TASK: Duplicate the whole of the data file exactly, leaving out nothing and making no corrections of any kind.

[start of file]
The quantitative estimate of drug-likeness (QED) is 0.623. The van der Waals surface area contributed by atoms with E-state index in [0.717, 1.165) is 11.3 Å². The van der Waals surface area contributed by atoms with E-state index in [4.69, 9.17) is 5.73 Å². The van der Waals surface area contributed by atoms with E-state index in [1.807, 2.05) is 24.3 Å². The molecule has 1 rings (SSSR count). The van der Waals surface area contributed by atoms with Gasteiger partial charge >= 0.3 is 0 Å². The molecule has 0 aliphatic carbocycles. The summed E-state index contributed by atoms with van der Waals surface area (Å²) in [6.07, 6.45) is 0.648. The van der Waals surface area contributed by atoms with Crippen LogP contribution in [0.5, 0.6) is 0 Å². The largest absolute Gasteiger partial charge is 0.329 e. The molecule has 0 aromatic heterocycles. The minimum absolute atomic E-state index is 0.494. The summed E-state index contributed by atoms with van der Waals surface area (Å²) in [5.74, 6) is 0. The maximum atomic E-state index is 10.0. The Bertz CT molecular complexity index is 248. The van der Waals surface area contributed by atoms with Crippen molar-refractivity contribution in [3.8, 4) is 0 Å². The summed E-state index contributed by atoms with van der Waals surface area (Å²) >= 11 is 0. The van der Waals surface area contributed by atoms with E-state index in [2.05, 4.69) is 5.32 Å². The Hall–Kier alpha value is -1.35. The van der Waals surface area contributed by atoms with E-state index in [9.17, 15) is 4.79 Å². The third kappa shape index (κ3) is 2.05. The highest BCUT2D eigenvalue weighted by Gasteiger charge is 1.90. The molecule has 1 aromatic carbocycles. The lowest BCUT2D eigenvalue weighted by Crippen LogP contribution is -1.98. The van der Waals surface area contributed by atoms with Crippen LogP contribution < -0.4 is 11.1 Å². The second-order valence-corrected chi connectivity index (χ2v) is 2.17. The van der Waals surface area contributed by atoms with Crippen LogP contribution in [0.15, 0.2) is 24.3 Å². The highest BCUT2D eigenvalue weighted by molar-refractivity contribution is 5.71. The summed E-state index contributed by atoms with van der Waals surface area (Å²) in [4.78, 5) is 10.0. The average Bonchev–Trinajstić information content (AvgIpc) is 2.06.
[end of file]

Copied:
The quantitative estimate of drug-likeness (QED) is 0.623. The van der Waals surface area contributed by atoms with E-state index in [0.717, 1.165) is 11.3 Å². The van der Waals surface area contributed by atoms with E-state index in [4.69, 9.17) is 5.73 Å². The van der Waals surface area contributed by atoms with E-state index in [1.807, 2.05) is 24.3 Å². The molecule has 1 rings (SSSR count). The van der Waals surface area contributed by atoms with Gasteiger partial charge >= 0.3 is 0 Å². The molecule has 0 aliphatic carbocycles. The summed E-state index contributed by atoms with van der Waals surface area (Å²) in [6.07, 6.45) is 0.648. The van der Waals surface area contributed by atoms with Crippen LogP contribution in [0.5, 0.6) is 0 Å². The largest absolute Gasteiger partial charge is 0.329 e. The molecule has 0 aromatic heterocycles. The minimum absolute atomic E-state index is 0.494. The summed E-state index contributed by atoms with van der Waals surface area (Å²) in [5.74, 6) is 0. The maximum atomic E-state index is 10.0. The Bertz CT molecular complexity index is 248. The van der Waals surface area contributed by atoms with Crippen molar-refractivity contribution in [3.8, 4) is 0 Å². The summed E-state index contributed by atoms with van der Waals surface area (Å²) >= 11 is 0. The van der Waals surface area contributed by atoms with E-state index in [2.05, 4.69) is 5.32 Å². The Hall–Kier alpha value is -1.35. The van der Waals surface area contributed by atoms with E-state index in [9.17, 15) is 4.79 Å². The third kappa shape index (κ3) is 2.05. The highest BCUT2D eigenvalue weighted by Gasteiger charge is 1.90. The molecule has 1 aromatic carbocycles. The lowest BCUT2D eigenvalue weighted by Crippen LogP contribution is -1.98. The van der Waals surface area contributed by atoms with Crippen LogP contribution < -0.4 is 11.1 Å². The second-order valence-corrected chi connectivity index (χ2v) is 2.17. The van der Waals surface area contributed by atoms with Crippen LogP contribution in [0.15, 0.2) is 24.3 Å². The highest BCUT2D eigenvalue weighted by molar-refractivity contribution is 5.71. The summed E-state index contributed by atoms with van der Waals surface area (Å²) in [4.78, 5) is 10.0. The average Bonchev–Trinajstić information content (AvgIpc) is 2.06.